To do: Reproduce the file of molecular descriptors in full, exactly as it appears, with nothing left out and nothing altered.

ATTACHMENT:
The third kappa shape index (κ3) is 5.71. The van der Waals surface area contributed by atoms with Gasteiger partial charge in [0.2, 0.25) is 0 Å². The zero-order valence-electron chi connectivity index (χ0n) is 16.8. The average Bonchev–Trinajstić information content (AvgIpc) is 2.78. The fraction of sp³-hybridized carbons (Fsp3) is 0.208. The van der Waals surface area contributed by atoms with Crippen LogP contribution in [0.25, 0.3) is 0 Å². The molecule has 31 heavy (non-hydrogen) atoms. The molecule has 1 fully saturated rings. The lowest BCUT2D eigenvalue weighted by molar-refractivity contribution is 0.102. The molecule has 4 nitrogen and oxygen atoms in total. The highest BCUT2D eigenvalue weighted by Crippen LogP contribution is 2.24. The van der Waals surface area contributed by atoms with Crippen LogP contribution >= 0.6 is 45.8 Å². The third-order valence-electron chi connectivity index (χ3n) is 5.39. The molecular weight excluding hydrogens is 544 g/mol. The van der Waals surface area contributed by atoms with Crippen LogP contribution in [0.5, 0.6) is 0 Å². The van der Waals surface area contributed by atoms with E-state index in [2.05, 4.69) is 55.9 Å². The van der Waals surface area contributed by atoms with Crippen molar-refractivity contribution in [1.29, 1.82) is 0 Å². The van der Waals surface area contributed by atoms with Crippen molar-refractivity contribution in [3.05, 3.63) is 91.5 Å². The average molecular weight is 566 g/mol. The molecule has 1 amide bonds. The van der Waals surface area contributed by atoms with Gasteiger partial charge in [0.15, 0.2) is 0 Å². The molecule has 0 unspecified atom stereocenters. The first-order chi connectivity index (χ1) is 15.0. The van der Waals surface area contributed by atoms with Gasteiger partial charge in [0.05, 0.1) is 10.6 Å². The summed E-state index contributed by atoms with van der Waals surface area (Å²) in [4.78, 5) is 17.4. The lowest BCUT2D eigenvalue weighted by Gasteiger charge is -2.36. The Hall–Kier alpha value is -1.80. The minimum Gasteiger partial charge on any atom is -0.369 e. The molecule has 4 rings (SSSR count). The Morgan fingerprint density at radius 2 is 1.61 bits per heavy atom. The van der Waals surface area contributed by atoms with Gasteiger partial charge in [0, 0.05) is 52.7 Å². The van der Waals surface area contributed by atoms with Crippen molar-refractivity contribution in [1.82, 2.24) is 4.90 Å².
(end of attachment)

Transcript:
The third kappa shape index (κ3) is 5.71. The van der Waals surface area contributed by atoms with Gasteiger partial charge in [0.2, 0.25) is 0 Å². The zero-order valence-electron chi connectivity index (χ0n) is 16.8. The average Bonchev–Trinajstić information content (AvgIpc) is 2.78. The fraction of sp³-hybridized carbons (Fsp3) is 0.208. The van der Waals surface area contributed by atoms with Crippen LogP contribution in [0.25, 0.3) is 0 Å². The molecule has 31 heavy (non-hydrogen) atoms. The molecule has 1 fully saturated rings. The lowest BCUT2D eigenvalue weighted by molar-refractivity contribution is 0.102. The molecule has 4 nitrogen and oxygen atoms in total. The highest BCUT2D eigenvalue weighted by Crippen LogP contribution is 2.24. The van der Waals surface area contributed by atoms with Crippen LogP contribution >= 0.6 is 45.8 Å². The third-order valence-electron chi connectivity index (χ3n) is 5.39. The molecular weight excluding hydrogens is 544 g/mol. The van der Waals surface area contributed by atoms with Crippen LogP contribution in [0.5, 0.6) is 0 Å². The van der Waals surface area contributed by atoms with E-state index in [2.05, 4.69) is 55.9 Å². The van der Waals surface area contributed by atoms with Crippen molar-refractivity contribution in [1.29, 1.82) is 0 Å². The van der Waals surface area contributed by atoms with Crippen molar-refractivity contribution in [3.05, 3.63) is 91.5 Å². The average molecular weight is 566 g/mol. The molecule has 1 amide bonds. The van der Waals surface area contributed by atoms with Gasteiger partial charge in [0.15, 0.2) is 0 Å². The molecule has 0 unspecified atom stereocenters. The first-order chi connectivity index (χ1) is 15.0. The van der Waals surface area contributed by atoms with Gasteiger partial charge in [0.05, 0.1) is 10.6 Å². The summed E-state index contributed by atoms with van der Waals surface area (Å²) in [4.78, 5) is 17.4. The lowest BCUT2D eigenvalue weighted by Gasteiger charge is -2.36. The Hall–Kier alpha value is -1.80. The minimum Gasteiger partial charge on any atom is -0.369 e. The molecule has 4 rings (SSSR count). The Morgan fingerprint density at radius 2 is 1.61 bits per heavy atom. The van der Waals surface area contributed by atoms with Gasteiger partial charge in [0, 0.05) is 52.7 Å². The van der Waals surface area contributed by atoms with Crippen molar-refractivity contribution in [1.82, 2.24) is 4.90 Å².